The required torques and power for the actuated joints for SJTU-EX are calculated in Section 3.3 and are the primary criteria to select the appropriate actuators. However, more torque will be needed for the two joints of the diamond mechanism during walking if SJTU-EX is worn by a person who is shorter than 1.80 m. To compensate for the worsened load-supporting capability of SJTU-EX when worn by shorter persons, extension springs are applied in the shorter diagonal of the diamond mechanism, as shown in Figure 10.

Figure 10. The diamond mechanism with a spring in the diagonal

The primary principle of the spring design is to shift a suitable amount of the torque from the stance phase to the wing phase so that the required peak torques for the two joints of the diamond mechanism are smaller. The selection of an appropriate spring should keep to the following three rules:

1) The spring is in the extension state when the wearer stands straight such that it helps the exoskeleton to support the load. A larger initial spring tension will lead to smaller driving torques for the diamond mechanism in the stance phase, while on the other hand it causes larger torques in the swing phase that are originally close to 0. An appropriate spring tension should result in almost the same peak torques for the swing phase and the stance phase during a walking cycle, as shown in Figure 11.

(Л T3

<5 Чз

■100

no spring

initial spring tension 24 N initial spring tension 96 N

0.4 0.6 time(s)

Figure 11. The influence of the spring tensions on the joint torque of Diamond Side 1

2) The spring stiffness k should be small so that it does not cause a big torque undulation in the swing phase. As

a result, the initial spring elongation Alt must be large so as to provide the tension for Rule 1 according to Hooke's law F = k xAl . The influence of various spring stiffnesses on the joint torque of Diamond Side 1 is shown in Figure 12.

no spring k = 1000 N/m k = 2000 N/m

T3 -50

H -100

t ni io -150

0.4 0.6 time(s)

Figure 12. The influence of the spring stiffnesses on the joint torque of Diamond Side 1

3) The spring stiffness k in Rule 2 must guarantee the spring elongation А/ within the spring elongation limit during the motion cycle.

Based on these three rules, springs with different stiffnesses k and initial lengths /0 should be chosen for various applications, according to the height of the wearer, the payload and the motion type.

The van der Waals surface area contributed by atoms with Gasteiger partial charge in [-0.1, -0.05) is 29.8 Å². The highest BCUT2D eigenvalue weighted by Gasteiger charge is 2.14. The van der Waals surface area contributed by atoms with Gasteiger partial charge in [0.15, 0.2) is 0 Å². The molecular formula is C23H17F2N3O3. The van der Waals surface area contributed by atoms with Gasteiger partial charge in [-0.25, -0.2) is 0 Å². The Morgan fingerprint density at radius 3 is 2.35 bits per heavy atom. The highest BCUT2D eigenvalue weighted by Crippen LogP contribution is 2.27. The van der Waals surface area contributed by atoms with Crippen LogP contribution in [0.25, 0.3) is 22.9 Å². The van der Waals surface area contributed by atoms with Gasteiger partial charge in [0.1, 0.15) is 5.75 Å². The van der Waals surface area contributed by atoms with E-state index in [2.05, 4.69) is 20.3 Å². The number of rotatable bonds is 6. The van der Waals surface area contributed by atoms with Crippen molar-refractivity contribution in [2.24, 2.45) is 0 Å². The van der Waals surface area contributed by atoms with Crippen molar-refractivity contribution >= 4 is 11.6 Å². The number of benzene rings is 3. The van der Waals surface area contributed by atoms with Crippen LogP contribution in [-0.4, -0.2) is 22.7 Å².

Table 3 lists the simulation results for different wearers of heights ranging between 1.60 m and 1.80 m during walking. The implementation of the springs has an impressive effect on the reduction of the peak torques. The specifications of the springs in Table 3 can be referred to in practical use. The stiffness k in Table 3 means the total effective stiffness for the diamond mechanism. So, it should be half of the stiffness listed in Table 3 for each spring if two springs are mounted in the diagonals of the two diamonds, respectively. Springs are not necessary when the exoskeleton is worn by a 1.80 m person because the diamond mechanism keeps a small diamond angle a of less than 45° during walking. However, auxiliary springs should be mounted in the diamond mechanism to help accomplish other human motions, like squatting and stair climbing, when a becomes large and the load-supporting capability gets worse. The auxiliary spring will undertake increasing vertical load as the wearer squats and therefore obviously reduce the required torques for the two joints of the diamond mechanism, as shown in Figure 13.

Height of Wearer Initial length and Stiffness of Spring Joint Torque Range of Diamond Side 1 ( N ■ m ) Joint Torque Range of Diamond Side 2 ( N ■ m )

1.60 m without Springs (-225,24) (-33,192)

l0 = 0.15 m, k = 4000 N / m (-155,115) (-114,127)

1.70 m without Springs (-190,26) (-32,160)

l0 = 0.1m, k = 2500N / m (-146,97) (-88,115)

1.80 m without Springs (-140,27) (-39,109)

Table 3. Joint torques for walking with a payload of 70 kg

diamond 1 diamond 2

diamond 1 with spring diamond 2 with spring

0 50 100

sqautting and standing up cycle (%)

Figure 13. Joint torques for squatting and standing up with a payload of 70 kg

4. Actuation design

4.1 Hy-Mo

A novel 'Hy-Mo' actuator is applied in SJTU-EX to provide the required torque for each powered joint. The testing platform shown in Figure 14 consists of an accumulator, an oil tank, a pump, a motor driver, a DC motor and a Hy-Mo actuator. The working principle of Hy-Mo is to adopt motors instead of servo valves in order to realize the uncoupled force-position control and use hydro-cylinders to provide force. Compared to traditional hydraulic systems, the requirement for the hydraulic oil properties of the Hy-Mo system is lower due to the strong anti-pollution ability and the high system stability. The cylinder leak is only 10% of a traditional servo valve system and no conventional hydraulic devices - like filters and coolers - are required, which lowers the cost. The integrated design of the oil tank and the various mechanisms as shown in Figure 15 lightens the weight of the whole system.

4.2 Selection and layout of actuators